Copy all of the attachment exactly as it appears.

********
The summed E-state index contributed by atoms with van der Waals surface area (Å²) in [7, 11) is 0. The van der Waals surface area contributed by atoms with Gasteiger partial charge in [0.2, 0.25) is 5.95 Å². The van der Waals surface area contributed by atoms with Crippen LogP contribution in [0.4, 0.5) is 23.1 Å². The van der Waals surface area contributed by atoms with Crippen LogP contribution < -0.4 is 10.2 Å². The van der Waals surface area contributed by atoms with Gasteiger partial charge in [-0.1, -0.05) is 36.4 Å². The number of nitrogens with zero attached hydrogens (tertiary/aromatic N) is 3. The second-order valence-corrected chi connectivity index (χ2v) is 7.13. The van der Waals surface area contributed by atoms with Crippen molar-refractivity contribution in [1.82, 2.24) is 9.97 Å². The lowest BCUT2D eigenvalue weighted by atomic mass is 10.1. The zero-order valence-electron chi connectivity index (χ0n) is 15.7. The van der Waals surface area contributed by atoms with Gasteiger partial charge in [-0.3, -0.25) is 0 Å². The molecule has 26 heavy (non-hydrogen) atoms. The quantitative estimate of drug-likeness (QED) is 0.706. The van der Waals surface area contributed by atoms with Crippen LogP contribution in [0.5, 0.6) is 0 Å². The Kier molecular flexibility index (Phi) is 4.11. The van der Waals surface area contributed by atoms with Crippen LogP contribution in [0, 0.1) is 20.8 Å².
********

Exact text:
The summed E-state index contributed by atoms with van der Waals surface area (Å²) in [7, 11) is 0. The van der Waals surface area contributed by atoms with Gasteiger partial charge in [0.2, 0.25) is 5.95 Å². The van der Waals surface area contributed by atoms with Crippen LogP contribution in [0.4, 0.5) is 23.1 Å². The van der Waals surface area contributed by atoms with Crippen LogP contribution < -0.4 is 10.2 Å². The van der Waals surface area contributed by atoms with Gasteiger partial charge in [-0.1, -0.05) is 36.4 Å². The number of nitrogens with zero attached hydrogens (tertiary/aromatic N) is 3. The second-order valence-corrected chi connectivity index (χ2v) is 7.13. The van der Waals surface area contributed by atoms with Crippen molar-refractivity contribution in [1.82, 2.24) is 9.97 Å². The lowest BCUT2D eigenvalue weighted by atomic mass is 10.1. The zero-order valence-electron chi connectivity index (χ0n) is 15.7. The van der Waals surface area contributed by atoms with Gasteiger partial charge in [-0.3, -0.25) is 0 Å². The molecule has 26 heavy (non-hydrogen) atoms. The quantitative estimate of drug-likeness (QED) is 0.706. The van der Waals surface area contributed by atoms with Crippen LogP contribution in [0.5, 0.6) is 0 Å². The Kier molecular flexibility index (Phi) is 4.11. The van der Waals surface area contributed by atoms with Crippen LogP contribution in [0, 0.1) is 20.8 Å².